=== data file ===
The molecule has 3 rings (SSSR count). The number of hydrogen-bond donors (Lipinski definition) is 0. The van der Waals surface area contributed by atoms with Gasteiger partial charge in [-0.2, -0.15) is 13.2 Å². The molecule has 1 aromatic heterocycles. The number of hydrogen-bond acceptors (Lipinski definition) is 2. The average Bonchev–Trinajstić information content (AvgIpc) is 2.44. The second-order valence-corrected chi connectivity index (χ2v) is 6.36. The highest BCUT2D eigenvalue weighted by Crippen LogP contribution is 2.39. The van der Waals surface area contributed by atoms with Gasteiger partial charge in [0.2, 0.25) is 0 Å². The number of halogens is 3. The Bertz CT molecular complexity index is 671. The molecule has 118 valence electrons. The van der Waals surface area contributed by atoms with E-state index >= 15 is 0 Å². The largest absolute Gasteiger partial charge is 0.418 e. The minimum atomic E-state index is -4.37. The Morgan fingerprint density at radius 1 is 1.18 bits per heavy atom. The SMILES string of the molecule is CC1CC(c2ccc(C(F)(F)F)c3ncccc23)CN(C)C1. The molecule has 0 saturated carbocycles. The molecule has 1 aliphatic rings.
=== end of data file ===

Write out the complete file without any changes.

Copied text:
The molecule has 3 rings (SSSR count). The number of hydrogen-bond donors (Lipinski definition) is 0. The van der Waals surface area contributed by atoms with Gasteiger partial charge in [-0.2, -0.15) is 13.2 Å². The molecule has 1 aromatic heterocycles. The number of hydrogen-bond acceptors (Lipinski definition) is 2. The average Bonchev–Trinajstić information content (AvgIpc) is 2.44. The second-order valence-corrected chi connectivity index (χ2v) is 6.36. The highest BCUT2D eigenvalue weighted by Crippen LogP contribution is 2.39. The van der Waals surface area contributed by atoms with Gasteiger partial charge in [0.2, 0.25) is 0 Å². The number of halogens is 3. The Bertz CT molecular complexity index is 671. The molecule has 118 valence electrons. The van der Waals surface area contributed by atoms with E-state index >= 15 is 0 Å². The largest absolute Gasteiger partial charge is 0.418 e. The minimum atomic E-state index is -4.37. The Morgan fingerprint density at radius 1 is 1.18 bits per heavy atom. The SMILES string of the molecule is CC1CC(c2ccc(C(F)(F)F)c3ncccc23)CN(C)C1. The molecule has 0 saturated carbocycles. The molecule has 1 aliphatic rings.